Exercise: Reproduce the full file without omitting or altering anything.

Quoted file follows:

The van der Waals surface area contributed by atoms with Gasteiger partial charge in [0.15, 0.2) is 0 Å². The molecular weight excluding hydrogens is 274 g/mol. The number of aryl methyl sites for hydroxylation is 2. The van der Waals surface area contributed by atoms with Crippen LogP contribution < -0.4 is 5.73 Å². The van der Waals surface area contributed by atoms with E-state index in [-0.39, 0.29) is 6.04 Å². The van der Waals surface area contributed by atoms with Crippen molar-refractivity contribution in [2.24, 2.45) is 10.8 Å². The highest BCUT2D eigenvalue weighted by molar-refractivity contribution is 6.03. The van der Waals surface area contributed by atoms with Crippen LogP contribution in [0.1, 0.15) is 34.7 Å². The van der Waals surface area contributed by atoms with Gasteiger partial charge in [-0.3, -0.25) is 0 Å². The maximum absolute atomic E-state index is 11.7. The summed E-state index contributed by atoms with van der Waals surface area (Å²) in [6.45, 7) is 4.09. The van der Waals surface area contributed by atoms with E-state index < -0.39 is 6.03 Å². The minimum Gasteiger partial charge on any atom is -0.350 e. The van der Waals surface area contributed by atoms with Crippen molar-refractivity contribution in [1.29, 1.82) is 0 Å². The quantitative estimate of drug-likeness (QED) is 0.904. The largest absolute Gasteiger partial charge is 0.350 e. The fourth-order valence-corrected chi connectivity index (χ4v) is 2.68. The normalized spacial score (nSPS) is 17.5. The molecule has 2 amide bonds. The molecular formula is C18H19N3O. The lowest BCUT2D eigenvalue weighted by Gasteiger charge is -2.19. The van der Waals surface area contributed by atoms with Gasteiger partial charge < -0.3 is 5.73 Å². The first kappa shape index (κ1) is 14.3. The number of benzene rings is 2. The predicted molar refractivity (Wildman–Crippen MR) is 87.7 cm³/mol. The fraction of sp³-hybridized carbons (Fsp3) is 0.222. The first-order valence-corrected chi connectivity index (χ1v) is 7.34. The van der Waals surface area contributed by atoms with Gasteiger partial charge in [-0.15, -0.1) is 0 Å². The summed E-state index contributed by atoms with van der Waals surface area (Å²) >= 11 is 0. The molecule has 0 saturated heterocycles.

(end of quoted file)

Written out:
The van der Waals surface area contributed by atoms with Gasteiger partial charge in [0.15, 0.2) is 0 Å². The molecular weight excluding hydrogens is 274 g/mol. The number of aryl methyl sites for hydroxylation is 2. The van der Waals surface area contributed by atoms with Crippen LogP contribution < -0.4 is 5.73 Å². The van der Waals surface area contributed by atoms with E-state index in [-0.39, 0.29) is 6.04 Å². The van der Waals surface area contributed by atoms with Crippen molar-refractivity contribution in [2.24, 2.45) is 10.8 Å². The highest BCUT2D eigenvalue weighted by molar-refractivity contribution is 6.03. The van der Waals surface area contributed by atoms with Crippen LogP contribution in [0.1, 0.15) is 34.7 Å². The van der Waals surface area contributed by atoms with Gasteiger partial charge in [-0.3, -0.25) is 0 Å². The maximum absolute atomic E-state index is 11.7. The summed E-state index contributed by atoms with van der Waals surface area (Å²) in [6.45, 7) is 4.09. The van der Waals surface area contributed by atoms with E-state index < -0.39 is 6.03 Å². The minimum Gasteiger partial charge on any atom is -0.350 e. The van der Waals surface area contributed by atoms with Crippen molar-refractivity contribution in [1.29, 1.82) is 0 Å². The quantitative estimate of drug-likeness (QED) is 0.904. The largest absolute Gasteiger partial charge is 0.350 e. The fourth-order valence-corrected chi connectivity index (χ4v) is 2.68. The normalized spacial score (nSPS) is 17.5. The molecule has 2 amide bonds. The molecular formula is C18H19N3O. The lowest BCUT2D eigenvalue weighted by Gasteiger charge is -2.19. The van der Waals surface area contributed by atoms with Gasteiger partial charge < -0.3 is 5.73 Å². The first kappa shape index (κ1) is 14.3. The number of benzene rings is 2. The predicted molar refractivity (Wildman–Crippen MR) is 87.7 cm³/mol. The fraction of sp³-hybridized carbons (Fsp3) is 0.222. The first-order valence-corrected chi connectivity index (χ1v) is 7.34. The van der Waals surface area contributed by atoms with Gasteiger partial charge in [-0.15, -0.1) is 0 Å². The summed E-state index contributed by atoms with van der Waals surface area (Å²) >= 11 is 0. The molecule has 0 saturated heterocycles.